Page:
Based on nothing but Long’s twitter thread — in which she describes demanding access to the locked cockpit in order to confront the pilot — the media sphere erupted with a response that one might generously describe as disproportionate (or, less generously, as a hysterical pearl-clutching panic). Former federal agent and CNN analyst Asha Rangappa compared the meme to an ISIS loyalty oath. Others suggested the phrase indicated a state of impaired judgment, public drunkenness, or maybe even dangerous rage. One widely shared comment, purportedly from an anonymous pilot, stopped just short of painting the accused as a Trump-loving suicide bomber who might well crash the plane to make a political point.

Even the more restrained critiques were illuminating in their tone. Consider this representative tweet from Regina Marston, a 2020 Democratic candidate for the U.S. House of Representatives:

It’s important to note that all this conversation and coverage surrounds an incident that may not have even happened. Nobody apart from Long seems to have heard the pilot’s comment, and it’s easy to imagine a misunderstanding. Long was working on a story about the “Brandon” meme, and would’ve been on high alert for anything that sounded remotely like the phrase. But the Atlanta Braves and Houston Astros were facing off in baseball’s World Series the night of the flight: if I had to bet, I’d put my money on the reporter imagining “Brandon” when the pilot said “Let’s go Braves” (not a political comment, but a good-natured dig at all the Houston-based passengers who would’ve been rooting for their home team.)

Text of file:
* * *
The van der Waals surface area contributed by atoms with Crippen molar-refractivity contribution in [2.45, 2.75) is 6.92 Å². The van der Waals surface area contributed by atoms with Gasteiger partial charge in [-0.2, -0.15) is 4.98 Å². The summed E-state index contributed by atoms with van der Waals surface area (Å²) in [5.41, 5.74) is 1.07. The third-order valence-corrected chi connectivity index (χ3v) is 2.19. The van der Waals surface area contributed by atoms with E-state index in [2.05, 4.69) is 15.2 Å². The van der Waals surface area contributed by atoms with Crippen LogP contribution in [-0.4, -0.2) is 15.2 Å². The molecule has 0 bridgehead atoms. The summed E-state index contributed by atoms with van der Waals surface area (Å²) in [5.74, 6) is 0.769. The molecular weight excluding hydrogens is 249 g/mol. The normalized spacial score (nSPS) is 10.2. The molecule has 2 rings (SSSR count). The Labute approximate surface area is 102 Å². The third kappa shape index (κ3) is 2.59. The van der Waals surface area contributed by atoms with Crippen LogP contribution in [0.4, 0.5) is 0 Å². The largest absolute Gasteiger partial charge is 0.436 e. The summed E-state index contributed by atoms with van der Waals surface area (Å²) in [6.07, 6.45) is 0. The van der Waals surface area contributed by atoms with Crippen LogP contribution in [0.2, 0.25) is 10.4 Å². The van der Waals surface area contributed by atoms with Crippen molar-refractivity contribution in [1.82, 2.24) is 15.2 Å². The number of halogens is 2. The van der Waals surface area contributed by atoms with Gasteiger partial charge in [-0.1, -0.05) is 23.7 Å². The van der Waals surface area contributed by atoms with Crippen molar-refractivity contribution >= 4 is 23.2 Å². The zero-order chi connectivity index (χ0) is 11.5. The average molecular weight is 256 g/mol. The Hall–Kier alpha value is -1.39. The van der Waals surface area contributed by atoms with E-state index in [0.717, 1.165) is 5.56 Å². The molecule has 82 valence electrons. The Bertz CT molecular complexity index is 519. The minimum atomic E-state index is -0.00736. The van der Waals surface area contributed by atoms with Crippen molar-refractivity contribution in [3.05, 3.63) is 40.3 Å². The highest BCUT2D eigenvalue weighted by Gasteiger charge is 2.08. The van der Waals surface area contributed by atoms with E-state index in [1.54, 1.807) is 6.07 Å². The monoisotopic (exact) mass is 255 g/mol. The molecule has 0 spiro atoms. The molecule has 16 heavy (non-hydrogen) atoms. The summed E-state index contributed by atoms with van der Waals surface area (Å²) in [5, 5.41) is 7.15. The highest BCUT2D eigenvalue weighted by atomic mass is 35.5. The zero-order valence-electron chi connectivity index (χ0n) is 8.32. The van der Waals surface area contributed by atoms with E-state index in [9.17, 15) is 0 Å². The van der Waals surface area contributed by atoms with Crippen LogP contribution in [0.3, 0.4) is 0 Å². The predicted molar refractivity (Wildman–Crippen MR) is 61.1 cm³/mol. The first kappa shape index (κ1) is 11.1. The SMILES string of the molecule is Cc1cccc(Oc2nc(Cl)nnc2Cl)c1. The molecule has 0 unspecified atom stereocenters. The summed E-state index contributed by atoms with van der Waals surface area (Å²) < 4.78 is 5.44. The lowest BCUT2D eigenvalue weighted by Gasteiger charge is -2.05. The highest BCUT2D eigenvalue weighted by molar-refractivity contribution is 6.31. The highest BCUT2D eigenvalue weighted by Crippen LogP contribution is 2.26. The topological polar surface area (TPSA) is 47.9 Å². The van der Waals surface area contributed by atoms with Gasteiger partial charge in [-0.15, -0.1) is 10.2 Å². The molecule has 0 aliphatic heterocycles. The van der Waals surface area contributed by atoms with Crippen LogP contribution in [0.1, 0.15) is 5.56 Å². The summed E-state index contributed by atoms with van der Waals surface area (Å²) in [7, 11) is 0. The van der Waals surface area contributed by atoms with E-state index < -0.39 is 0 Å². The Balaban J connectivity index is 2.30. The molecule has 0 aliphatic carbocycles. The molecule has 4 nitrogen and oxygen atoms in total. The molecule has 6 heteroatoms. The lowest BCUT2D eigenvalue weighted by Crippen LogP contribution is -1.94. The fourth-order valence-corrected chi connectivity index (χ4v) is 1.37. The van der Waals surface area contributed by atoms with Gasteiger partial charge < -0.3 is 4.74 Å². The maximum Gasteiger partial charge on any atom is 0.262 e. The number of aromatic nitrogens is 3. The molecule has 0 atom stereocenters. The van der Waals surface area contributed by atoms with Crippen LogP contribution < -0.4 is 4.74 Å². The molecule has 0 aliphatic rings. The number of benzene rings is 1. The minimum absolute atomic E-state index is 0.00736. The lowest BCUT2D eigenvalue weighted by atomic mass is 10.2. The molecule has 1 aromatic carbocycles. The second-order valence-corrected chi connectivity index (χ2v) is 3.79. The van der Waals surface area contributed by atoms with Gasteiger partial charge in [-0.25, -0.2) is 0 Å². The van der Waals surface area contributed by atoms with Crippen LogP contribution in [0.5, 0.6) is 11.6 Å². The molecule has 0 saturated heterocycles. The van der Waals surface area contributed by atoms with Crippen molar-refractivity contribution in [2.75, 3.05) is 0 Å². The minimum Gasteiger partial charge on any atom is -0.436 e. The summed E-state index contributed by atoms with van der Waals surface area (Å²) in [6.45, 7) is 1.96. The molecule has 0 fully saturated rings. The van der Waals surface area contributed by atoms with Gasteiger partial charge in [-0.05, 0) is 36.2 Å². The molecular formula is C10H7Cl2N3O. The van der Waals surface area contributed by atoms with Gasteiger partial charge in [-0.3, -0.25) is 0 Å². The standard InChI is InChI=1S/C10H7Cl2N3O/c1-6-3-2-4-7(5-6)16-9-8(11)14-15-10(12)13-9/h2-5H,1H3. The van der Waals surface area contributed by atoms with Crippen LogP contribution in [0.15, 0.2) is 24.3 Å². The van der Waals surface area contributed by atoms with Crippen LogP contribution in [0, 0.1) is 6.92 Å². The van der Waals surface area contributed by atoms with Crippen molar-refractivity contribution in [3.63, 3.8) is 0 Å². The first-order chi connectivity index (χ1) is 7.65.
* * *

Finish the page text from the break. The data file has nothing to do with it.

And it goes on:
But let’s leave aside the question of whether this even happened: it’s become irrelevant. Let’s also leave aside the question of what an appropriate response would be, if it had. Let’s forget about everything except this, the heart of the complaint: that a man with a PA system and a captive audience of a hundred or so air travellers used this platform, however briefly, to slightly disrespect the president. And in response, the people in charge of our national conversation have called him a terrorist and demanded the man be fired… whoever he is.